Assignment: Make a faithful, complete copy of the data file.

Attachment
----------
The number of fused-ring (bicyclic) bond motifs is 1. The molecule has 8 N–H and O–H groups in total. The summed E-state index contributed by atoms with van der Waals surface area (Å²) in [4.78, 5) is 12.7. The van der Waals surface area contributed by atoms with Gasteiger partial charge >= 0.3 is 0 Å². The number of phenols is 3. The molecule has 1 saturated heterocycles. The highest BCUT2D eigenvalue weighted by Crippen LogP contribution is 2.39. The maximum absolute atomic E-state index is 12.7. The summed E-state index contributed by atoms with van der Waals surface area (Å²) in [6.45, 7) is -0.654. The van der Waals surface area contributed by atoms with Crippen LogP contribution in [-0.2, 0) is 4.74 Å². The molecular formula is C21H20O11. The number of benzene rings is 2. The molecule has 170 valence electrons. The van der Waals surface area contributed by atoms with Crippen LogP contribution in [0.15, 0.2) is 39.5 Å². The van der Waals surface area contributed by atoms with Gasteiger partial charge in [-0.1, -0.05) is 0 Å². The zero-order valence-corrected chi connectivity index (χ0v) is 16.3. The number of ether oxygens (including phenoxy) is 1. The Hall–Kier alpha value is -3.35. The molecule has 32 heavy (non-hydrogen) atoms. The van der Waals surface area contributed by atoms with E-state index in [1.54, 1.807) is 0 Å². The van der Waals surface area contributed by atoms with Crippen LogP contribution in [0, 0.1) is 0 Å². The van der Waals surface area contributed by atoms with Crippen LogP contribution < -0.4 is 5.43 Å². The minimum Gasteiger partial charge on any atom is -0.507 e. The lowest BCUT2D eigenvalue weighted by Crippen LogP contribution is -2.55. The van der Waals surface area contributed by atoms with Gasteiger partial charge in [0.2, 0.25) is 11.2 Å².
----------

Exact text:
The number of fused-ring (bicyclic) bond motifs is 1. The molecule has 8 N–H and O–H groups in total. The summed E-state index contributed by atoms with van der Waals surface area (Å²) in [4.78, 5) is 12.7. The van der Waals surface area contributed by atoms with Gasteiger partial charge >= 0.3 is 0 Å². The number of phenols is 3. The molecule has 1 saturated heterocycles. The highest BCUT2D eigenvalue weighted by Crippen LogP contribution is 2.39. The maximum absolute atomic E-state index is 12.7. The summed E-state index contributed by atoms with van der Waals surface area (Å²) in [6.45, 7) is -0.654. The van der Waals surface area contributed by atoms with Crippen LogP contribution in [-0.2, 0) is 4.74 Å². The molecular formula is C21H20O11. The number of benzene rings is 2. The molecule has 170 valence electrons. The van der Waals surface area contributed by atoms with Crippen LogP contribution in [0.15, 0.2) is 39.5 Å². The van der Waals surface area contributed by atoms with Gasteiger partial charge in [-0.1, -0.05) is 0 Å². The zero-order valence-corrected chi connectivity index (χ0v) is 16.3. The number of ether oxygens (including phenoxy) is 1. The Hall–Kier alpha value is -3.35. The molecule has 32 heavy (non-hydrogen) atoms. The van der Waals surface area contributed by atoms with E-state index in [1.54, 1.807) is 0 Å². The van der Waals surface area contributed by atoms with Crippen LogP contribution in [0, 0.1) is 0 Å². The van der Waals surface area contributed by atoms with Crippen LogP contribution < -0.4 is 5.43 Å². The minimum Gasteiger partial charge on any atom is -0.507 e. The lowest BCUT2D eigenvalue weighted by Crippen LogP contribution is -2.55. The van der Waals surface area contributed by atoms with Gasteiger partial charge in [0.2, 0.25) is 11.2 Å².